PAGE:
The National Company Law Tribunals have been overburdened with cases under the Insolvency and Bankruptcy Code 2016 against indebt companies, since the Code received President’s assent on May 28, 2016.
Analysing the persisting challenges of insolvency resolution professionals, Mayur Shetty, Associate Partner, Rajani Associates and Archan Shah, Associate, Rajani Associates explains the entire gamut.
According to the Financial Stability Report (FSR) of the Reserve Bank of India, as of November 2017, over 4,300 applications under the Code were filed in the Tribunals. Out of these, more than 500 applications were rejected, dismissed or were withdrawn. Approximately 470 cases were admitted by the Tribunals, which are at the various stages of the insolvency process. Until November 2017, the Tribunals have approved the resolution plans or liquidation orders in case of 25 Corporate Debtors.
Synergies-Dooray Automative Ltd, is the first case in the history of the Code whose Resolution Plan was approved by the Tribunal at Hyderabad. Thereafter, Tribunal of Mumbai in the case of Chapparia Industries, approved the resolution plan of the debtor company that required financial creditor Asset Care and Reconstruction Enterprise to invest about 40 per cent of the exposure in the defaulted loans. In another notable case viz. Kamineni case, the Hyderabad Tribunal approved the resolution plan even when only 66.67 per cent of the members of CoC voted in favour of the resolution which is less than the threshold limit of 75 per cent provided under the Code.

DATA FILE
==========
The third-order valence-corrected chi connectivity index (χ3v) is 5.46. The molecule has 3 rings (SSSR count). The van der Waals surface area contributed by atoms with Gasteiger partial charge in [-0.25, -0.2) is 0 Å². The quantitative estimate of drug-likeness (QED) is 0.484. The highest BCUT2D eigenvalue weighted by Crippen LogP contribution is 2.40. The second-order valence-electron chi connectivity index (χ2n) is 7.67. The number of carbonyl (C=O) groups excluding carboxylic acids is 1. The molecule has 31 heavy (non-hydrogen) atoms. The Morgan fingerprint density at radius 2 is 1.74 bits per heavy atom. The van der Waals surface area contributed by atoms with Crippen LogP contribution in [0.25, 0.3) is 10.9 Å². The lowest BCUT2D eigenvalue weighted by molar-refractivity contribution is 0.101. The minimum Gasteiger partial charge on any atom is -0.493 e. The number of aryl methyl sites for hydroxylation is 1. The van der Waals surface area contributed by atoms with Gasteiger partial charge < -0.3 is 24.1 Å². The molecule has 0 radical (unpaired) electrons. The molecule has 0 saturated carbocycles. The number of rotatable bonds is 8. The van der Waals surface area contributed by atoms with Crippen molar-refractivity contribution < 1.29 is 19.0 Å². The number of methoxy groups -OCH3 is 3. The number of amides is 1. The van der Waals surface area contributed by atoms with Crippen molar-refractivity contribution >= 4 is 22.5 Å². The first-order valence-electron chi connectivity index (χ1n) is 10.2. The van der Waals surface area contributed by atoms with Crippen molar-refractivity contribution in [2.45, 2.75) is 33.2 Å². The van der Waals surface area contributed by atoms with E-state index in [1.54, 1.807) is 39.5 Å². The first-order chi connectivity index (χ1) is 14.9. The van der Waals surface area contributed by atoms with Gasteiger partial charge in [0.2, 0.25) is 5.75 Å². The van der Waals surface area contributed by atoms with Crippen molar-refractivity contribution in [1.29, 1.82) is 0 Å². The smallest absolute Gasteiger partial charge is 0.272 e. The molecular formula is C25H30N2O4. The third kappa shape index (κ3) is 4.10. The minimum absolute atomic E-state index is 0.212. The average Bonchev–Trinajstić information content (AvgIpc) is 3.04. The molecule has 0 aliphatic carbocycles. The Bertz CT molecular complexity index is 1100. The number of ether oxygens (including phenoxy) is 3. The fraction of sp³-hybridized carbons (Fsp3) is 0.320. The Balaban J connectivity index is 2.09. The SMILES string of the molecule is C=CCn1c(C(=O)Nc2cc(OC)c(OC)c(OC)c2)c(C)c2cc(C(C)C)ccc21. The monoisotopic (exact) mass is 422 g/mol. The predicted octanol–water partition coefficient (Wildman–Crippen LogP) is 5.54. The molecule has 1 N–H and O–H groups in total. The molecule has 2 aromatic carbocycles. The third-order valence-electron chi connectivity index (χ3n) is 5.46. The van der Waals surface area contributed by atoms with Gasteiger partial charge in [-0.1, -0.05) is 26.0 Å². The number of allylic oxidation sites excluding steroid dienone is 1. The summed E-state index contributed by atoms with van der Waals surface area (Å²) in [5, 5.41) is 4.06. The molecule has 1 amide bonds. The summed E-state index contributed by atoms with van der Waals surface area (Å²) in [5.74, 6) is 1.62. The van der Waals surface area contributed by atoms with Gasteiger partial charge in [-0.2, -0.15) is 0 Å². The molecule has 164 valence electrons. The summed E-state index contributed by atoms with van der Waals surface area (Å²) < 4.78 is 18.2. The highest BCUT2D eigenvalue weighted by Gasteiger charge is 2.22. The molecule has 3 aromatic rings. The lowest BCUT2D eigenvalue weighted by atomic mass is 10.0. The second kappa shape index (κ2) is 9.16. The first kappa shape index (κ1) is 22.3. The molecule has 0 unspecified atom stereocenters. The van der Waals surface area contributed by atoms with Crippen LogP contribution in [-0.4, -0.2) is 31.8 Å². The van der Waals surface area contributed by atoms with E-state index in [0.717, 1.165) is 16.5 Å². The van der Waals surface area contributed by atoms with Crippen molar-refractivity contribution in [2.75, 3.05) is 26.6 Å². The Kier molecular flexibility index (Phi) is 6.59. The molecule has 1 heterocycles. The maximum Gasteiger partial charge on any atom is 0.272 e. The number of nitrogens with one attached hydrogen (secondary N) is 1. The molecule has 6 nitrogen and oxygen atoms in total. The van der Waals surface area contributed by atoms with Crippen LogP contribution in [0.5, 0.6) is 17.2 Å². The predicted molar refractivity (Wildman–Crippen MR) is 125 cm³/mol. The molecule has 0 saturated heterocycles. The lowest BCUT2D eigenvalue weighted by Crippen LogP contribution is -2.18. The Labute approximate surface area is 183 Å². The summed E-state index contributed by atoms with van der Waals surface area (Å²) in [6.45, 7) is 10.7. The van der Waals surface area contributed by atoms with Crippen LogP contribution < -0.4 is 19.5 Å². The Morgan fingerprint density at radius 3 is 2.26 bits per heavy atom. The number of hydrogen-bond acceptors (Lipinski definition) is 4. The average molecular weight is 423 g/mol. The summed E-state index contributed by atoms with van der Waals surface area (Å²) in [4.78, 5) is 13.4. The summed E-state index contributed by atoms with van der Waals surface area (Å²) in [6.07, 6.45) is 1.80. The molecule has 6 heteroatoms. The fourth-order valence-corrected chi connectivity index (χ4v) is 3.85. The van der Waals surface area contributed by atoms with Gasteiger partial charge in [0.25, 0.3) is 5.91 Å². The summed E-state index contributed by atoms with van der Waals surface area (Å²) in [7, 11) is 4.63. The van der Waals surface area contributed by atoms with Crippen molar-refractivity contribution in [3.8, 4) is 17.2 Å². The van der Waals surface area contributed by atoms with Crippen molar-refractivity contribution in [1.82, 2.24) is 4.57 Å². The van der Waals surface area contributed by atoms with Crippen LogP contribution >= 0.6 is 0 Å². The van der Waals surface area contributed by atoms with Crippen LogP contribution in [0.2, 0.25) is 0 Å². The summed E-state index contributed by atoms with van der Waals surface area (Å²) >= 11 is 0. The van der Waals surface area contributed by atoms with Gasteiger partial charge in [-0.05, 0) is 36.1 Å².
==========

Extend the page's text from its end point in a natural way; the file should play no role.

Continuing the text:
However, the said order of the Tribunal is being challenged before National Company Law Appellate Tribunal (NCLAT) in an appeal and the operation of Resolution Plan sanctioned by the Tribunal has been kept on abeyance.
In all the aforesaid resolution plans the Resolution Professional has a major role to play. As of today, there are more than a 2,000 individuals who have been registered as Resolution Professionals under the Code. Once the moratorium period starts, the Resolution Professionals are responsible for taking control of the debtor company with the objective of protecting its assets and the fundamental operations. The Resolution Professionals thus have to manage the affairs of the debtor company through the entire process of Corporate Insolvency Resolution Process (CIRP). However, the Resolution Professionals have been facing grave issues in running the affairs of the debtor company.
Timeline management of the resolution process
It is well known that the Code provides for stringent timelines for insolvency resolution process of a Corporate Debtor. The Resolution Professional has 180 days to complete the insolvency resolution process for the Corporate Debtor. The Tribunal can extend the time period by not more than ninety days. In the present circumstances, the Resolution Professionals have a very limited time period to understand the debtor company’s fundamentals and prepare a strategy for its resolution.
Whilst the Resolution Professional prepares the resolution plan in a time bound manner, invariably he has to also deal with several challenges.
Addressing conflicts with suspended promoters